We have effective means to determine, in a finite number of steps, whether an argument formulated in propositional logic is valid. We may, for example, devise a complete truth table for the argument and look for an assignment corresponding to one of the rows of the truth table on which the premises are true and the conclusion is false. If no such assignment is found, then the argument is valid; otherwise, the argument is invalid. The procedure may be overly complex in certain cases, especially when the argument in question happens to involve a high number of propositional variables, but it will nevertheless produce a verdict in a finite number of steps.
Matters are more complicated for quantificational logic. For we are not of course in a position to survey every model for the relevant fragment of the language in order to determine wether or not there is one on which the premises true and the conclusion false. There is an infinite number of them, and there is no effective procedure we can use to survey them all in a finite number of steps. To be sure, if the argument is invalid, we should be able to find a model in which the premises are true and the conclusion is false, but we may not be sure at times whether a temporary failure to find such a model may be due to a lack of imagination rather than to the invalidity of the argument.
Instead, we will develop a natural deduction system for quantificational logic, one which adapts and extends the framework we developed for propositional logic. Once the natural deduction system is in place, we will establish the validity of an argument in the language of quantificational logic by means of a proof of the conclusion from the premises of the argument.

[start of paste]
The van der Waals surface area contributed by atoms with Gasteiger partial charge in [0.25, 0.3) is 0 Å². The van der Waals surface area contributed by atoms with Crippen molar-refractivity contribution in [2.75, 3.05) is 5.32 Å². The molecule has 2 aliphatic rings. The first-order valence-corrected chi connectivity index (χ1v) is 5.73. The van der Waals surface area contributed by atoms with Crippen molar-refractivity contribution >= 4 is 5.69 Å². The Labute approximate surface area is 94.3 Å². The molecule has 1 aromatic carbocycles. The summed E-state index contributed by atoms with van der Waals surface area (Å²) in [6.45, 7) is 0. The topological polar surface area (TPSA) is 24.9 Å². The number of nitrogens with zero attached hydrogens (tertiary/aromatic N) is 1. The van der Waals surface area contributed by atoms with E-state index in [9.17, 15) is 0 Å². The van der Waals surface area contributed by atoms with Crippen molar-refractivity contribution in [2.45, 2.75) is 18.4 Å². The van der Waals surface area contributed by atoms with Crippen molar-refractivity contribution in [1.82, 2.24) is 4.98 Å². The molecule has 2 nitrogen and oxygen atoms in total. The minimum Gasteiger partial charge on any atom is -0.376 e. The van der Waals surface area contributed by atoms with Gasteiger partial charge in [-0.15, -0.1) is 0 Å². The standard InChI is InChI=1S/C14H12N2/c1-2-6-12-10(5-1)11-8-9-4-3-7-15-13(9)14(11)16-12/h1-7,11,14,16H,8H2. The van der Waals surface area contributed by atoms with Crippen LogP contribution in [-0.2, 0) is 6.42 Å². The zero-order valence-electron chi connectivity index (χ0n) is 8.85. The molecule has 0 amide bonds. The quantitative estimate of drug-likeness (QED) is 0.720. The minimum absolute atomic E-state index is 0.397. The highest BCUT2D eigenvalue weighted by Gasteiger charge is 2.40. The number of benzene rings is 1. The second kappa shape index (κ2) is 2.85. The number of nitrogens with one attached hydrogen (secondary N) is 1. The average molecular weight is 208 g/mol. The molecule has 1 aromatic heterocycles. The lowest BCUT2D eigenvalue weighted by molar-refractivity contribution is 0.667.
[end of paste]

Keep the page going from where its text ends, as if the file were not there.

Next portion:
Since quantificational logic includes the usual propositional connectives, we will just import and adapt the introduction and elimination rules we devised for them to the new framework. That is enough to enable us to establish the validity of some arguments in the language of quantificational logic.
Example 8.1 \(\forall x Px \to \exists x Px, \neg \exists x Px \vdash \neg \forall x Px\).
Notice that it suffices in this case to deploy natural deduction rules for negation and the conditional, which we adapt from the natural deduction system for propositional logic.
On the other hand, we are not yet in a position to provide derivations that exploit the behavior of the quantifiers. We require additional natural deduction rules for that purpose.
We will introduce introduction and elimination rules for the universal and the existential quantifiers. But in order to even be able to state the rules, we must explain what we mean by an instance of a quantified formula of the form \(\forall x \varphi\) or \(\exists x \varphi\).
If \(a\) is a constant, we let \(\varphi(a/x)\) be the formula that results from \(\varphi\) when we substitute \(a\) for every free occurrence of the variable \(x\) in \(\varphi\). The formula \(\varphi(a/x)\) is an instance of the quantified formulas \(\forall x \varphi\) and \(\exists x \varphi\), respectively.
Example 8.2 Some examples:
We start now with the elimination rule for the universal quantifier.
Universal Elimination
You may write an instance \(\varphi(a/x)\) of a universally quantified formula \(\forall x \varphi\) if the latter is available on a prior line of the derivation.
The rationale for universal elimination is that we are entitled to write that an individual \(a\) satisfies a given condition if we are given that all individuals do.
Let us look at the universal elimination rule in action.
Example 8.3 \(\forall x \forall y(Px \to Qy), Pa, \vdash Qb\).
Example 8.4 \(\forall x \forall y Rxy \vdash Raa\).
The introduction rule for the universal quantifier requires more care. In order to be able to write \(\forall x \varphi(x)\) by itself on a line, we should convince ourselves we have the means to establish some arbitrary instance \(\varphi(a/x)\) where the constant \(a\) does not occur in an undischarged assumption.
Universal Introduction